How to Decide Between Multiple Offers on Your Home

You’ve worked hard to get your home to market, and you’re finally reaping the reward of all that effort. But instead of just a single, great offer, you’ve got several to choose between. This is a common situation in seller’s markets across the country, and one you, too, may be facing. How do you pick the right offer out of a stack of contenders?

  • What Situations Prompt Multiple Offers?

With only 2.1 months of existing housing supply available nationwide, according to the U.S. News Housing Market Index, there simply aren’t enough good homes for buyers to not have to compete with one another. A balanced market, where there is considered to be an equal number of buyers and sellers, has around six months of supply. Such low inventory creates the ideal conditions for sellers to receive multiple offers. Of course, some areas are going to be much more competitive than others, but the circumstances that generate multiple offer situations are pretty consistent across the country.

Still, high mortgage rates are keeping some potential buyers on the sidelines. In May 2023, on average, the number of homes sold was down 16.8% year over year, according to Redfin, with 493,5123 homes sold in May this year, down from the 592,347 homes sold in May last year.

Mortgage rates ticked up slightly as of June 15, with the average 30-year fixed rate increasing to 7.14% from 7.11% the week before. Most fixed and adjustable rates crept higher or stayed about the same as a week ago. Mortgage interest rates are widely expected to fall through 2023 but have remained elevated during the spring homebuying season.

“There are various circumstances that are more likely to generate this situation,” says Adie Kriegstein, real estate agent at Compass Real Estate in New York City. “High demand and low inventory is the number one way this occurs. When there are more buyers than homes available, competition increases. Homes that are priced competitively, in desirable locations and in good condition are more likely to attract multiple offers. Also, a unique or rare home can also cause more interest.”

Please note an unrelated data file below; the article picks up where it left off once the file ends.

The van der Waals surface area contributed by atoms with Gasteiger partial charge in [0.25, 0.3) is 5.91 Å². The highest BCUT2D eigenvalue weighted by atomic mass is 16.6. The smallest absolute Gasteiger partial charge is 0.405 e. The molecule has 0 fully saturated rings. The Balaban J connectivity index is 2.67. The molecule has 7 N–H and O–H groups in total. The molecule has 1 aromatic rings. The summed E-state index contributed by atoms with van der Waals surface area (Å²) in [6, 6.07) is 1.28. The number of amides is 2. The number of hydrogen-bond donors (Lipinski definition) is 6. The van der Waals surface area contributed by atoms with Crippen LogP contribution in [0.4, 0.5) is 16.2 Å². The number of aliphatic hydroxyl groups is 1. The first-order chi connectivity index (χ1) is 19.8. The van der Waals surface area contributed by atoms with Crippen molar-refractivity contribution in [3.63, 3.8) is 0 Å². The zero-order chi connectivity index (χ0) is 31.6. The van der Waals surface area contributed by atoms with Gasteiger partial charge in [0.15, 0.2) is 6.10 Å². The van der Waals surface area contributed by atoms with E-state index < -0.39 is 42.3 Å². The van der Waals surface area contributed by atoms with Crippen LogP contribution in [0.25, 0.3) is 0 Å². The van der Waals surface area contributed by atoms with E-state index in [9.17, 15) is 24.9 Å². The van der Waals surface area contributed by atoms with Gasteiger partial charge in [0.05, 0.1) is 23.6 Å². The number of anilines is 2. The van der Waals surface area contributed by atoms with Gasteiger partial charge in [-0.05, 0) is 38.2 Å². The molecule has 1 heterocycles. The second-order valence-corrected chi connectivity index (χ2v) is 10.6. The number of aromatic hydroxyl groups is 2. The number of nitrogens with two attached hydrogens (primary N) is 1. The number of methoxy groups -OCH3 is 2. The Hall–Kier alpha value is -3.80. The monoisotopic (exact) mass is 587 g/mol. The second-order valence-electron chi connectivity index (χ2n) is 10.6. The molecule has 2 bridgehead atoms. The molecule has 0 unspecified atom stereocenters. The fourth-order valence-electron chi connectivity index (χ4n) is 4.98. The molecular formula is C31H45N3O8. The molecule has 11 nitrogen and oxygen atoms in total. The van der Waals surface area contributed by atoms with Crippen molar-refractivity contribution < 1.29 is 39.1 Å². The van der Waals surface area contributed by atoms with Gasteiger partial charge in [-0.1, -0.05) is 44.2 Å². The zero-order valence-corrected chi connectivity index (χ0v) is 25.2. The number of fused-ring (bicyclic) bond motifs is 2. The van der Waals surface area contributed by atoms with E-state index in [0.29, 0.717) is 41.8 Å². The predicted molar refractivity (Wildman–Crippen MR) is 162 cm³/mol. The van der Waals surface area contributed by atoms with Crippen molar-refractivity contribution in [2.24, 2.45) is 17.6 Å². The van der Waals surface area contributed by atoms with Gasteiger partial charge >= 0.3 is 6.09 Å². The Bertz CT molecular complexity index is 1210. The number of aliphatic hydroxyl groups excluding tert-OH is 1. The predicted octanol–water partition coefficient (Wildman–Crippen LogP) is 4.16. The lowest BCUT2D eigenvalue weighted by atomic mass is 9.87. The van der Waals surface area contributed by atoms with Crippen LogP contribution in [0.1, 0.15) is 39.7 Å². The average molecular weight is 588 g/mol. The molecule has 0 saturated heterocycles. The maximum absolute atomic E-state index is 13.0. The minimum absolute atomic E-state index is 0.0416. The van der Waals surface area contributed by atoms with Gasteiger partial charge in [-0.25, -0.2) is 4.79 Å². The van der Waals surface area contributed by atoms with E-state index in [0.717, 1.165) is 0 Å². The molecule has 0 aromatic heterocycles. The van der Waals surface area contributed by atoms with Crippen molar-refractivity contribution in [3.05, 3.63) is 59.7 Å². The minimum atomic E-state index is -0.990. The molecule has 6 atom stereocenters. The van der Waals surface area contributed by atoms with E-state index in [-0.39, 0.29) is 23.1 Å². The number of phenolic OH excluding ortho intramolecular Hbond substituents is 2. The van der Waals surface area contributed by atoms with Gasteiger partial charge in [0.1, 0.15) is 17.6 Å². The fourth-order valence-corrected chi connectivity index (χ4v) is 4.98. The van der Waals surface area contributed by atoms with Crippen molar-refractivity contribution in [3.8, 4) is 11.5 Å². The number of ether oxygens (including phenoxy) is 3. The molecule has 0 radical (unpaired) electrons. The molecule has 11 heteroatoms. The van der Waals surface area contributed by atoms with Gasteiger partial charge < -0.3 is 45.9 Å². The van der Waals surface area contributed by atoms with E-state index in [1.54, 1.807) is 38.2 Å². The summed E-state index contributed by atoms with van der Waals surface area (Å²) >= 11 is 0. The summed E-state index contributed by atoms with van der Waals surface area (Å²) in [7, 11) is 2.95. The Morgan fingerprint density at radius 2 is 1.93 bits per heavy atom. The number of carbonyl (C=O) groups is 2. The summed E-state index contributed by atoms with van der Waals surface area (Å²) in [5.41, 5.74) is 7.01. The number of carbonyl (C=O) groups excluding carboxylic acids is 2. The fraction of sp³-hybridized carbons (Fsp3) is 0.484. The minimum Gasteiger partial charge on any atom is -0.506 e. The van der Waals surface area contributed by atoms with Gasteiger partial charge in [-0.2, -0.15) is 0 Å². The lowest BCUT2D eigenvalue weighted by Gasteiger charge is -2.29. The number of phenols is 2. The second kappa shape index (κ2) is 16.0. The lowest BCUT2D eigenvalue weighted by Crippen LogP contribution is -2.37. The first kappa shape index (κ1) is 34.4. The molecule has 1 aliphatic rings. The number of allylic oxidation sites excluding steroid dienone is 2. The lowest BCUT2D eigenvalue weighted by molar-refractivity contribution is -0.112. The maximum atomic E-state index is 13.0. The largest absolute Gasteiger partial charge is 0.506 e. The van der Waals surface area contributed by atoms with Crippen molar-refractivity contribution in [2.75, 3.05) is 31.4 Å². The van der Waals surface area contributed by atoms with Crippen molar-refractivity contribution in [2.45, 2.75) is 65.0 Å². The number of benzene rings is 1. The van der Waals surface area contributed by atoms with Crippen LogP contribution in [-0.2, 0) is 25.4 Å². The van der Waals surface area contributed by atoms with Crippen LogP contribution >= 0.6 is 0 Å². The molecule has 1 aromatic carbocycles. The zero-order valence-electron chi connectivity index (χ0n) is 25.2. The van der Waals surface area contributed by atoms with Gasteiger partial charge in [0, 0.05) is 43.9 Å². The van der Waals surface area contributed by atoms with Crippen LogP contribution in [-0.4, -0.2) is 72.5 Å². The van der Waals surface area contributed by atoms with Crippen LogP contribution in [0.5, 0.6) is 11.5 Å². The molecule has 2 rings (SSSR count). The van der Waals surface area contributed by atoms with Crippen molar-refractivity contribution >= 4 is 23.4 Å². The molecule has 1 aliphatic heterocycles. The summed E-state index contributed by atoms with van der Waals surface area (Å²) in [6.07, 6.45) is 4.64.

Should You Consider a Letter From the Potential Buyer?

It’s become a bit of a trend that buyers submit letters to the sellers of homes they believe will have multiple offers to try to sway the seller to their side. Although the idea is sweet on the surface, it’s not a great way to help you eliminate offers because you can easily run afoul of housing discrimination laws when selecting a buyer.

“I strongly discourage these, and if a buyer insists, I explain that they really can’t tell (the seller) anything about themselves that reveals traits that violate fair housing laws, which means there is not much to them at that point,” says Christa Ross, real estate agent at RE/MAX Select Realty in Pittsburgh. “On my listings, I specifically ask that (letters) not be included with an offer. Letters seem like something that the internet recommends to buyers, which is a terrible idea in practice.”

What Do Sellers Do With Multiple Offers?

If you’re facing down a multiple offer situation, don’t panic. Your agent will have the experience to help you through the process. Depending on your state, you may have the options to accept the best offer, make a counteroffer on the offer you believe is the closest to the terms you prefer, or make a counteroffer on multiple offers you’ve received (this is not possible in all states, ask your agent if this is something you’re considering).

If you’re in a state where multiple counteroffers are possible, you may receive multiple offers back again, or even have multiple acceptances. You’ll have to decide at that point which offer is right for you. Once you’ve committed to a buyer, that’s it, you’re ready to start your real estate transaction and sell your home.

Does the Highest Offer Always Win?

Real estate contracts have a lot of moving parts, and much of the time, you’ll face juggling the merits of different offers with varying additional conditions from your potential buyers. These can include anything from financing contingencies to the date when the buyer might want to close the deal.

“Conditions in a housing contract can be all over the map sometimes, but ones that you can usually expect to see are: inspection periods, timeline of the withdrawal to get the earnest deposit, who is paying for a home warranty, who is paying for the appraisal, and close of escrow date,” says Bryson Taggart, Opendoor agent in Phoenix. “While conditions aren’t always the same, they all do have to be figured out and agreed upon to make the contract valid.”